Published on: June 30, 2015
In an earlier post, we discussed various reasons you might qualify for disability. We stated that one of those reasons is pregnancy (but only due to other disabling conditions that it might create). As we said there, it’s strange to think of one of the most beautiful, life-giving parts of life could create a disability in the mother, but from time to time, it can happen.
Let us say it here so that we can be completely clear: for Social Security Disability Insurance (SSDI) benefits, pregnancy by itself does not qualify you to receive benefits. While pregnancy puts your body through some of the same rigors and pains as other disabilities (and often creates some of the same physical restrictions), it doesn’t qualify because it is not expected to exceed 12 months or lead to your death.
In some states (such as New Hampshire and California), there are temporary, state-provided benefits for pregnancy as a disability, which if you live in one of those states, it is worth looking into. However, for those of you here in Florida, there is no type of short-term disability available to pregnant women. State laws vary, so if you do live in another state, be sure to check with your local government to see your own options.
However, as we said before, pregnancy can lead to other conditions that might qualify you for disability insurance. Pregnancy can be a very risky proposition for some, and for others the disabilities are entirely unforeseen. Two of these are injuries related to the pregnancy and postpartum depression.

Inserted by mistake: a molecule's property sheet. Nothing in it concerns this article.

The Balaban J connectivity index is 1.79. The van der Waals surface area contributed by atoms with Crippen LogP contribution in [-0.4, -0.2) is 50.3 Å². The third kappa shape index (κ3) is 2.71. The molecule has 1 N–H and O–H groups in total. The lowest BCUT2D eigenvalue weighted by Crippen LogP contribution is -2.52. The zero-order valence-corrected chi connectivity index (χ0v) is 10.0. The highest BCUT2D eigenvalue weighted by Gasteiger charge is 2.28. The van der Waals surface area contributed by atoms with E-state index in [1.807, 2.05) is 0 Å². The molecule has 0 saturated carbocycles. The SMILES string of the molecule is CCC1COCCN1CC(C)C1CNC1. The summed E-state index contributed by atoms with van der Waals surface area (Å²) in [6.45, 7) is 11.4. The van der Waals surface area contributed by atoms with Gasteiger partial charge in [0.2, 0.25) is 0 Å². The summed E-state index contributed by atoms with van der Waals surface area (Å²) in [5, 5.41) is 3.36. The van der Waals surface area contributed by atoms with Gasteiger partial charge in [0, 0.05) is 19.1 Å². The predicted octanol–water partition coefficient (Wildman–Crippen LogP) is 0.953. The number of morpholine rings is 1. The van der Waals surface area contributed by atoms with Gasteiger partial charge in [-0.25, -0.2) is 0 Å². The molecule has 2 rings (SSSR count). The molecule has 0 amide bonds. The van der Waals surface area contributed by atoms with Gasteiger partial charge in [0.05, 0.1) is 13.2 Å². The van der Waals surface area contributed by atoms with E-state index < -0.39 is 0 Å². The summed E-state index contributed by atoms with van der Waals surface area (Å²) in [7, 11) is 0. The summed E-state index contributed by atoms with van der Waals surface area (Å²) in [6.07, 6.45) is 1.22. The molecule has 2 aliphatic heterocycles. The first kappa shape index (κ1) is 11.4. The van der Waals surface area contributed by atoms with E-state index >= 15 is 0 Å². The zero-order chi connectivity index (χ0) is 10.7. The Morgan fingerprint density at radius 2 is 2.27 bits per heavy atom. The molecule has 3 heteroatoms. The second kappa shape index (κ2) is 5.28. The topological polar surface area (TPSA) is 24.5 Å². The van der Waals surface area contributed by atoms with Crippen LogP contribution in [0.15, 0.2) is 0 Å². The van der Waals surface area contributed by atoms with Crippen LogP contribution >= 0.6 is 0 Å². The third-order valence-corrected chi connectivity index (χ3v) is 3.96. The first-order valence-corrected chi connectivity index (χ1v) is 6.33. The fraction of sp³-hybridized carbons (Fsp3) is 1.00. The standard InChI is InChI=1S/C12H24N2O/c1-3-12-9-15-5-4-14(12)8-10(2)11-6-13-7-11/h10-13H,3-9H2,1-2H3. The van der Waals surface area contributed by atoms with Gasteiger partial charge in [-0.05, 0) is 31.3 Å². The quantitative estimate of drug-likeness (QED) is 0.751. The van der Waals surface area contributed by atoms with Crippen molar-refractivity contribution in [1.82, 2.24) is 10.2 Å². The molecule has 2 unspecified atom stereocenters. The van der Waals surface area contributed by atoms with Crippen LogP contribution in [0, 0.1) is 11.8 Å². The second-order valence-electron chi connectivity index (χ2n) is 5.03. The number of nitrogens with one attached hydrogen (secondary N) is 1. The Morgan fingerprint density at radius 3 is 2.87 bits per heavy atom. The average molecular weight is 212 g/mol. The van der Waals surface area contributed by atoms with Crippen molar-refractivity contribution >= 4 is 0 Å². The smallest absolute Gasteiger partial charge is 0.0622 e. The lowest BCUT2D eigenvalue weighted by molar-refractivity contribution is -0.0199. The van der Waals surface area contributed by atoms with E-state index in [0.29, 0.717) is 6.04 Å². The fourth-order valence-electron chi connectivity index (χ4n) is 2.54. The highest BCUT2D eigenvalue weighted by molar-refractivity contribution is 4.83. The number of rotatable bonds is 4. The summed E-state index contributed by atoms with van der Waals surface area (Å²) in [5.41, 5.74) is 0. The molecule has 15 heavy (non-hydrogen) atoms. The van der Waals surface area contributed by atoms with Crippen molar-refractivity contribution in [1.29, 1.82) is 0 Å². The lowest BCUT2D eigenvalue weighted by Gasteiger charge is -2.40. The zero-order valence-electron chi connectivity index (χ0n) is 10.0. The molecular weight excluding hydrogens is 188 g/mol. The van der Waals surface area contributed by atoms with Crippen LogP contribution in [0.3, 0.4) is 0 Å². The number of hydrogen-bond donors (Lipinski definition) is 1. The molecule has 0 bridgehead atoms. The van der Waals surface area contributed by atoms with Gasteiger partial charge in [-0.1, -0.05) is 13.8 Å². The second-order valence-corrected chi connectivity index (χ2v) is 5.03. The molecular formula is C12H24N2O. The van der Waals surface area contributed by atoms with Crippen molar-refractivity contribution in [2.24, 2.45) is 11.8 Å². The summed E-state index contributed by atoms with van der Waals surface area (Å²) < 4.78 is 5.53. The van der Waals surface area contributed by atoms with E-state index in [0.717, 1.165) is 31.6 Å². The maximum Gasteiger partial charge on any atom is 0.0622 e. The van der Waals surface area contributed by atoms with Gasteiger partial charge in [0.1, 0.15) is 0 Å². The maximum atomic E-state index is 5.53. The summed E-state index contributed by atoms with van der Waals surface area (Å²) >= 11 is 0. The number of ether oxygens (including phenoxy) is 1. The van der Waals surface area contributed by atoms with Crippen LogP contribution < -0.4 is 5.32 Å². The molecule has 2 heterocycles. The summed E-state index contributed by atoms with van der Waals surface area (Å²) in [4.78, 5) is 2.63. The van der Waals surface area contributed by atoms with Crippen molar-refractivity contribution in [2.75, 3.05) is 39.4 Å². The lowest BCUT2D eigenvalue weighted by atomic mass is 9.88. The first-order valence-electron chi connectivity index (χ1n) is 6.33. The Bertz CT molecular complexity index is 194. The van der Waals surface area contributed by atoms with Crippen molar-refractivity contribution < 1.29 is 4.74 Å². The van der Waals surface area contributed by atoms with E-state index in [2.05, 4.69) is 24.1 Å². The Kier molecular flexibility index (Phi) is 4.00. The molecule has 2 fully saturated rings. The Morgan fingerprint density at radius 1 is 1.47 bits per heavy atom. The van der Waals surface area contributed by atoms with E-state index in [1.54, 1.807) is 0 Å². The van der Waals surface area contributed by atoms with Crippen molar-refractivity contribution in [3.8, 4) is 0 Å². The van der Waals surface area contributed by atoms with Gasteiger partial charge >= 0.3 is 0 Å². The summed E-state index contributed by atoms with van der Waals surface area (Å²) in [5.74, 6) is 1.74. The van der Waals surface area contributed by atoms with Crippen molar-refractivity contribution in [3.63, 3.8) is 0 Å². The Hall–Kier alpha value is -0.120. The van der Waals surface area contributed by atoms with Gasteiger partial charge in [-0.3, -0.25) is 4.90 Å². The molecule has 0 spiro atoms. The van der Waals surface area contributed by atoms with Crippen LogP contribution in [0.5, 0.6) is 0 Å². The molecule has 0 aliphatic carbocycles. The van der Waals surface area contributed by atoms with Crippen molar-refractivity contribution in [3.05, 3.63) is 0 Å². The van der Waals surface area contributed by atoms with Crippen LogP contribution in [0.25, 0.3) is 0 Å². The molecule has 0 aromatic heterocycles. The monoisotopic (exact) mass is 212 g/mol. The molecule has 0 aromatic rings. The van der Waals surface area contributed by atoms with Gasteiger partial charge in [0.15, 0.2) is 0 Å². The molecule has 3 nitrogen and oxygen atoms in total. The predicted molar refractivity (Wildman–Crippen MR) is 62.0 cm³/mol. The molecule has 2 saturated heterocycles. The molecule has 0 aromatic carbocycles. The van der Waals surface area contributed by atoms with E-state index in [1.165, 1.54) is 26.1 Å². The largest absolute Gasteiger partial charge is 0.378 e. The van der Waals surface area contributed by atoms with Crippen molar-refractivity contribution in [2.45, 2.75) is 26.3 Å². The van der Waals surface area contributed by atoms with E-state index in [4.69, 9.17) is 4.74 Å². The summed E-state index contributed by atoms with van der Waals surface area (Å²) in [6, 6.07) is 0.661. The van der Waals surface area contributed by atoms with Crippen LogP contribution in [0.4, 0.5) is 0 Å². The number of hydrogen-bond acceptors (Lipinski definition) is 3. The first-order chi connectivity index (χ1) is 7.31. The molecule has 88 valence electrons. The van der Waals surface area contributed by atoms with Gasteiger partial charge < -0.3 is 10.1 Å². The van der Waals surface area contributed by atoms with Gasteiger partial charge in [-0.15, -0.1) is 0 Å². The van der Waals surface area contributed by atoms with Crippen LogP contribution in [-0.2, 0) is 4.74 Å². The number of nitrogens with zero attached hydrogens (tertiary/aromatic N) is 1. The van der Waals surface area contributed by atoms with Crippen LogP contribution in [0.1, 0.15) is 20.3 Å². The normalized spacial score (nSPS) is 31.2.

It is very likely that you’ve at least heard of postpartum depression before. This is the depression that some mothers experience after having a child, the feelings of guilt and sadness that occur after the childbirth. However, there is a distinction: is the depression a form of the so-called “baby blues” (which go away after two weeks or so) or is it a more severe, disabling form of depression?
If the effects of postpartum are of the temporary “baby blues” variety, no, it is not a disability. However, if the symptoms last longer and become chronic, they may qualify you for disability benefits. It’s extremely difficult to get benefits from this condition; so be sure to see a doctor and a psychiatrist on a regular basis to ensure not only that your postpartum depression has become more permanent but that, hopefully, you can get the treatment necessary to avoid the disability altogether (if possible).
Giving birth, as most know, is a physically demanding process. However, it can create other complications for the mother as well. As we’ve stated before, diabetes can qualify you for disability, and pregnancies can complicate, worsen, or even create this disability in women. Worse, even if the gestational diabetes isn’t a permanent condition, it puts you at risk to have diabetes in the future. That’s a frightening possibility, and hopefully it doesn’t result in that complication for you, but it can happen. If your pregnancy caused you to develop permanent diabetes, you may qualify for SSDI.
Not only is there the risk of diabetes, but there are other physical risks as well. If the pregnancy results in injury or lasting harm to the mother, then there’s a possibility those issues might create a lasting disability in the mother. If a breech birth or other complication creates a disabling injury, then that injury might qualify a mother for disability benefits.
However, we’ll say it again: disability for pregnancy and for any resulting injuries is relatively rare. It’s not impossible, but it is very difficult. There are certain conditions related to pregnancy that might cause a disability. As for the pregnancy itself, you cannot get SSDI for it alone. If you have any questions or think that your pregnancy has disabled you, call us. We’re here to help.